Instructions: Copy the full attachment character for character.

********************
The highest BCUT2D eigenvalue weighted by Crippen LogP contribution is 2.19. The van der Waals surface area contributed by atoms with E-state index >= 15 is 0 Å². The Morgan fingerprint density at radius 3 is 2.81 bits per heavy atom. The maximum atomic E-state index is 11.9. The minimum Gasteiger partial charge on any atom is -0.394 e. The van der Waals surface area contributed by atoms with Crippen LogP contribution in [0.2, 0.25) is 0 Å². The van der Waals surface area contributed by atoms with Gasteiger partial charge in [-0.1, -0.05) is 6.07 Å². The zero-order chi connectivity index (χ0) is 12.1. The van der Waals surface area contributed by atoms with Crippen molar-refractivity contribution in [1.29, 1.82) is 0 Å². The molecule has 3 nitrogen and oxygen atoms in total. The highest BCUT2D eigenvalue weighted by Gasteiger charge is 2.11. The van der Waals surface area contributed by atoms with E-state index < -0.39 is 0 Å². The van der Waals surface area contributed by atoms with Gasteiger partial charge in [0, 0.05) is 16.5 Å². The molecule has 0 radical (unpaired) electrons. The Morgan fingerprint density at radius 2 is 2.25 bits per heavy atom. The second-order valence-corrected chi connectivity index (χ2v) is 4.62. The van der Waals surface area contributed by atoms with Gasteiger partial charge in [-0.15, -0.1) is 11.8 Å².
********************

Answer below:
The highest BCUT2D eigenvalue weighted by Crippen LogP contribution is 2.19. The van der Waals surface area contributed by atoms with E-state index >= 15 is 0 Å². The Morgan fingerprint density at radius 3 is 2.81 bits per heavy atom. The maximum atomic E-state index is 11.9. The minimum Gasteiger partial charge on any atom is -0.394 e. The van der Waals surface area contributed by atoms with Crippen LogP contribution in [0.2, 0.25) is 0 Å². The van der Waals surface area contributed by atoms with Gasteiger partial charge in [-0.1, -0.05) is 6.07 Å². The zero-order chi connectivity index (χ0) is 12.1. The van der Waals surface area contributed by atoms with Crippen molar-refractivity contribution in [1.29, 1.82) is 0 Å². The molecule has 3 nitrogen and oxygen atoms in total. The highest BCUT2D eigenvalue weighted by Gasteiger charge is 2.11. The van der Waals surface area contributed by atoms with E-state index < -0.39 is 0 Å². The van der Waals surface area contributed by atoms with Gasteiger partial charge in [0, 0.05) is 16.5 Å². The molecule has 0 radical (unpaired) electrons. The Morgan fingerprint density at radius 2 is 2.25 bits per heavy atom. The second-order valence-corrected chi connectivity index (χ2v) is 4.62. The van der Waals surface area contributed by atoms with Gasteiger partial charge in [-0.15, -0.1) is 11.8 Å².